These San Diego bar-band delinquents rightly earned their reputation as an ace live act, thanks in large part to the beer-soaked antics of drummer and part-time vocalist Country Dick Montana, whose booming basso and larger-than- life persona were the band’s most identifiable features. On record, though, the band had a tougher time striking a balance between his clowning and the melodic roots-rock of its non-Montana numbers. Although all of the Beat Farmers’ albums have something to recommend them, the band never quite managed to resolve their better qualities into a fully satisfying whole.
You can tell a lot about musicians by the company they keep. On Tales of the New West, an immensely likable debut produced by Steve Berlin, the group gets vocal assistance from Peter Case (ex-Plimsouls), Chip and Tony Kinman (Rank and File) and Sid Griffin (Long Ryders). The quartet does the ’50s-come-’80s neo-country-rock stomp with enthusiasm, economy and not a hint of phoniness or selfconsciousness. There are some good originals by singer/guitarists Buddy Blue and Jerry Raney and snappy covers of Springsteen, John Stewart and the Velvet Underground. The mock-cowboy nonsense of Montana’s signature tune “California Kid” (disregarding its uncharacteristic resemblance to the Bonzo Dog Band) proves they’re not sensitive about the genre; post-punk roots even show on a cover of Lou Reed’s “There She Goes Again.”
Glad’n’Greasy, a six-song studio recording made during the Farmers’ first UK tour (’85), comes even closer than the debut album in capturing the band’s down-and-dirty essence. With no intrusive tinkering from producers Bob Andrews (ex-Rumour) and Colin Fairley, they rip into Neil Young’s “Powderfinger” and attack Rod McKuen’s “Beat Generation” with a rocking combination of humor and humanity that would be in shorter supply on subsequent studio efforts.
The Beat Farmers redid “Powderfinger” on the amiable but rather thin Van Go, which attempts to tone down the band’s eccentricities (less Country Dick) but fails to compensate with much in the way of songwriting, save for Blue’s witty “Gun Sale at the Church” and band pal Paul Kamanski’s jangly “Road of Ruin.”
Joey Harris (formerly of the Speedsters, who recorded one album for MCA in 1983) replaced Blue for The Pursuit of Happiness, a more substantial effort which benefits from better material, notably Kamanski’s epic “Hollywood Hills” and Harris’ “God Is Here Tonight,” as well as a hearty Montana reading of Johnny Cash’s “Big River.”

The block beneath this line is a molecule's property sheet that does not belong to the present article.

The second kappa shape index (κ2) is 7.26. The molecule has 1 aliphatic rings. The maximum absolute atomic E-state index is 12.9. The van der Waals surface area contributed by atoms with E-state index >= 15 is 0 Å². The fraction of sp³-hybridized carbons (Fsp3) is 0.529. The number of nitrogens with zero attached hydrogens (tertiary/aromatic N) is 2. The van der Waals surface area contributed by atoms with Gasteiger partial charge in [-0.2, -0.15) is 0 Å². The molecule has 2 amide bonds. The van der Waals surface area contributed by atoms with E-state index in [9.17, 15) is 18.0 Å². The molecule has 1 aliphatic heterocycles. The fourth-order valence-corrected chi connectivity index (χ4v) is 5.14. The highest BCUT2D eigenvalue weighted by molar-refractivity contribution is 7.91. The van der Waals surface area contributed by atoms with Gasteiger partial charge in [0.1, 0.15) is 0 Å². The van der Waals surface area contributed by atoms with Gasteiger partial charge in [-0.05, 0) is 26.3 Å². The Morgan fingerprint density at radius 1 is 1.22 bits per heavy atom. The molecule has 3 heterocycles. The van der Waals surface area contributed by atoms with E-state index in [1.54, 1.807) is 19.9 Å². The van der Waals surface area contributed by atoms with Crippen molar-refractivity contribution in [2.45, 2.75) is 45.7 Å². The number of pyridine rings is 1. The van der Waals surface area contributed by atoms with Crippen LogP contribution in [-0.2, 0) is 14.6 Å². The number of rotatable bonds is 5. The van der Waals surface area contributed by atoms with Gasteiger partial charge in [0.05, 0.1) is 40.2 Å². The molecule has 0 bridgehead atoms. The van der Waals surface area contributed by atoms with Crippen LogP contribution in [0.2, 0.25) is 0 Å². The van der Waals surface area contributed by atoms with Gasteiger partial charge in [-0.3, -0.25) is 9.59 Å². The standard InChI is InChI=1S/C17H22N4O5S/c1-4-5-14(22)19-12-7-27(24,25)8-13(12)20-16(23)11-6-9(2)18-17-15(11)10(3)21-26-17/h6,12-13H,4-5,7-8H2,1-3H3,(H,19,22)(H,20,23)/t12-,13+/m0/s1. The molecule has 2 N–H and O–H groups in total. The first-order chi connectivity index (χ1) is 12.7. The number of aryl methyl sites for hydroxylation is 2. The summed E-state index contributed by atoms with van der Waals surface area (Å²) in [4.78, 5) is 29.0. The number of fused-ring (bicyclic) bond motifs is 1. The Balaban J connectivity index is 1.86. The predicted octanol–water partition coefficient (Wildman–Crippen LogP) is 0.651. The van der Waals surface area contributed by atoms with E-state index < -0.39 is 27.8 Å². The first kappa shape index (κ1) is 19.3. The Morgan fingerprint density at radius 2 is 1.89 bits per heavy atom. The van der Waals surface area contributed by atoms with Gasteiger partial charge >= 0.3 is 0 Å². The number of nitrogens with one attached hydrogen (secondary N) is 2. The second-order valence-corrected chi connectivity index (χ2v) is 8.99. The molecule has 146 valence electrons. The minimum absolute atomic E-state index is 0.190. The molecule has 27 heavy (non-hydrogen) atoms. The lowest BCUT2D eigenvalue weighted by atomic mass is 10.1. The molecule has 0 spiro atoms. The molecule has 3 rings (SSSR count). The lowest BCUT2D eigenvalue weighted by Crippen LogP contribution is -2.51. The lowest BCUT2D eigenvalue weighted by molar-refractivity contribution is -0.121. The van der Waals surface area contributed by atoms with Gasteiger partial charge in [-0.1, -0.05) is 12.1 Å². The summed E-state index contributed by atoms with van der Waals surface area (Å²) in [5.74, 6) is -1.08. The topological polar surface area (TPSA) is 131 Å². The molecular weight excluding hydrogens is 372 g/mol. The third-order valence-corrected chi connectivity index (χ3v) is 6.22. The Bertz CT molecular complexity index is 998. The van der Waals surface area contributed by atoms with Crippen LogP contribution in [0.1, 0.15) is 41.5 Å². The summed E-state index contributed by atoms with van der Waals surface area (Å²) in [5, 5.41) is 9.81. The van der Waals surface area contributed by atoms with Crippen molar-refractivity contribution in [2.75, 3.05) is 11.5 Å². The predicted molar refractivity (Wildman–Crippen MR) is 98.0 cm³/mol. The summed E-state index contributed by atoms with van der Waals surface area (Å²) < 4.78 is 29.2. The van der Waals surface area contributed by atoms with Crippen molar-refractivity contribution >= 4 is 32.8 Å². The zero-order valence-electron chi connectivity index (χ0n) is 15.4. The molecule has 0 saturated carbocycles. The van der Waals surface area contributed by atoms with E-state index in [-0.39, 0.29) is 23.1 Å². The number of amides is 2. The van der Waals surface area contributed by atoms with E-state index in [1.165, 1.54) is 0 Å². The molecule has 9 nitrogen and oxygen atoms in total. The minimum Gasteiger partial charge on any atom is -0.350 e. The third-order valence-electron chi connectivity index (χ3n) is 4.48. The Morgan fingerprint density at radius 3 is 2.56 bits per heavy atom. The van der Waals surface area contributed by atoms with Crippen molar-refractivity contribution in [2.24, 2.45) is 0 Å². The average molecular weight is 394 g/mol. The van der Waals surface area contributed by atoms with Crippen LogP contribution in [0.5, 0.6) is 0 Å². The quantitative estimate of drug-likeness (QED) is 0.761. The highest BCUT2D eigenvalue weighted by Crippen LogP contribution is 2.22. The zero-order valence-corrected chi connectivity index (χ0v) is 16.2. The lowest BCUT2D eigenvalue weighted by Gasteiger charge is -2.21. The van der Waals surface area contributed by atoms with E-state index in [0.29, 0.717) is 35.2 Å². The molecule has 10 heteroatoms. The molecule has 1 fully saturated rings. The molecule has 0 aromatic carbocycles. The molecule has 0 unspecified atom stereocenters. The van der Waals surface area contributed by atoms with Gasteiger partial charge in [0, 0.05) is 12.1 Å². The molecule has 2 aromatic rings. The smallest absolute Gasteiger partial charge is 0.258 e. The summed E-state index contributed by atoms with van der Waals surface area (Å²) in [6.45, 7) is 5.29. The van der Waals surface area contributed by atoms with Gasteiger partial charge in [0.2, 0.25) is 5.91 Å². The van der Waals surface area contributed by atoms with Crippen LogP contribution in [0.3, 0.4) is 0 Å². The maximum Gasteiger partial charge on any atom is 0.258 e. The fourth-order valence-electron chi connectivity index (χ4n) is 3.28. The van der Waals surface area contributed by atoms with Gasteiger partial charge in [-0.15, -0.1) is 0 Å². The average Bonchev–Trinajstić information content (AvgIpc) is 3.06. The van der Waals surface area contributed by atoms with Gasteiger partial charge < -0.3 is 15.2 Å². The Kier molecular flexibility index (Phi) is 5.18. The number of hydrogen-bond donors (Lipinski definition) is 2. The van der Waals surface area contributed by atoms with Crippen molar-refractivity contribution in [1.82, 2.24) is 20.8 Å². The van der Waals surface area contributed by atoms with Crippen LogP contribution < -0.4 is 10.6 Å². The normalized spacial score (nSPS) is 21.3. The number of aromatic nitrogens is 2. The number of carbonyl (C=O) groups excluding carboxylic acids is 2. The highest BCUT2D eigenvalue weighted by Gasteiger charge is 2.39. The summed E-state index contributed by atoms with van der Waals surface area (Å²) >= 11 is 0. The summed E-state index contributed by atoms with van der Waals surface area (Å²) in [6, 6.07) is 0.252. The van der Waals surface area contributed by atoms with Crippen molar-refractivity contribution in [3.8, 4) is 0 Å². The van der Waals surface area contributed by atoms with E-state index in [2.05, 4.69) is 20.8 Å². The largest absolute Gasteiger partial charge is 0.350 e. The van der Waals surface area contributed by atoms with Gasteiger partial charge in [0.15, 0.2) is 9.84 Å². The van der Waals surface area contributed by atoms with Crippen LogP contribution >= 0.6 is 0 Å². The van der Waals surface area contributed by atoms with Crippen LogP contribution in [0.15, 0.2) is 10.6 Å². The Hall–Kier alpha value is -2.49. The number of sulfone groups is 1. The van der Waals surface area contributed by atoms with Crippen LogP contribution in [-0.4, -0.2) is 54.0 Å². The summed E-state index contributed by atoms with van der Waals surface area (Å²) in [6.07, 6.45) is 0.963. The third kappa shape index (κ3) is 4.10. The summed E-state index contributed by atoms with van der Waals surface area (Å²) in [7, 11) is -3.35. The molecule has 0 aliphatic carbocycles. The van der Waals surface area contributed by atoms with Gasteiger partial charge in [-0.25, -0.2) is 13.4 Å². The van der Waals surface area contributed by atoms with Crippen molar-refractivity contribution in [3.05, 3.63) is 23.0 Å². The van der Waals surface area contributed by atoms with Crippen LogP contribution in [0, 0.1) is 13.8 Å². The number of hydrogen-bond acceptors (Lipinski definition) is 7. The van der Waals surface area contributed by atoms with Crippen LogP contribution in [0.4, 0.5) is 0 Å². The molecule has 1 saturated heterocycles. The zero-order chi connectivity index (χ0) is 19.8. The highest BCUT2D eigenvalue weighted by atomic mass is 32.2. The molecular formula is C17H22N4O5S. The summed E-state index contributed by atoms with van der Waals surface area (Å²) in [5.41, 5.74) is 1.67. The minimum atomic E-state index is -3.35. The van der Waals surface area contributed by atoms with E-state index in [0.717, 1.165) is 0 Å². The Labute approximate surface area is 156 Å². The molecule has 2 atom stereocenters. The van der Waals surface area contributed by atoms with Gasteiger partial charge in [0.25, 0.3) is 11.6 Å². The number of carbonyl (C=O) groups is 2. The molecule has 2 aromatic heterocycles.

It has terrific cover art, but Poor & Famous is a confusing mess that tries to cover too many stylistic bases. Though there are some memorable songs — including Harris’ “Wheels” and “Girl I Almost Married” and singer/guitarist Jerry Raney’s “Socialite” — the album’s barren personality deprives them of intensity. Meanwhile, Montana’s showcases — always a highlight of live shows — seem completely out of place in this context. Poor & Famous is a disorientingly lopsided listen.
The drunk-and-in-person double-disc Loud and Plowed and…LIVE!! temporarily solves the Farmers’ record- making dilemma by capturing them in front of a hometown crowd on New Year’s weekend ’89/’90. Better at capturing the Beat Farmers’ scruffy charm than any of its studio predecessors, the album finds the band in fine form on a selection of past highlights plus well-chosen covers of George Jones, the Kinks and Kenny Rogers. Montana’s beer- soaked clowning, never properly integrated on the three previous LPs, fits in perfectly here.
After a five-year studio layoff, the Farmers bounced back with the solid, tuneful Viking Lullabys, which finally lands a balance between sincerity and silliness. Harris’ “Southern Cross” and Raney’s “Atomic Age Mutants” are among the group’s strongest and catchiest songs, while Montana’s “Are You Drinkin’ With Me Jesus?” (co-written by Mojo Nixon, with whom Montana had done a Pleasure Barons album) and “Baby’s Liquor’d Up” showcase him without sticking out like sore thumbs.
On the other hand, the self-produced Manifold has its moments, but suffers from ill-advised stabs at a heavier — and rather anonymous — blues-rock sound, which tends to smother the personality of songs like Harris’ “Mystery,” Raney’s “Got It Bad” and Montana’s amusing yet heartfelt protest tune “Whale*Oil*Beef*Hooked.” The album also adds Dylan’s “Positively 4th Street” to the Beat Farmers’ dossier of well-executed covers.
In early November 1995, Country Dick Montana collapsed on stage in Canada and died of a heart attack. (Despite the possible presumption that it was a hasty cash-in, the Curb compilation — ten songs, seemingly chosen at random from the band’s four albums for the label — was already in stores at the time of the tragedy.) In mid-’96, Bar/None posthumously released Montana’s solo album, a robust and semi-serious slab of country balladry.
Harris’ lone album with the Speedsters is well-crafted but overly conventional commercial rock-pop, distinguished by his soulful vocals and some strong songwriting. After leaving the Beat Farmers, Blue returned to action leading the Jacks, whose one LP features likable bar-band country- rock in a style not unlike the Beat Farmers’ debut. The rest of the Jacks (plus Dave Alvin, Mojo Nixon and Richard “Louie Louie” Berry) contributed to Blue’s solo debut, Guttersnipes ‘n’ Zealots, which casts the singer/guitarist as a mature, thoughtful songwriter without sacrificing his rock’n’roll grit. “Blind Monkeys,” “Somethin’ Inhuman” and a superior remake of “Gun Sale at the Church” demonstrate a rare combination of social conscience and ironic satire.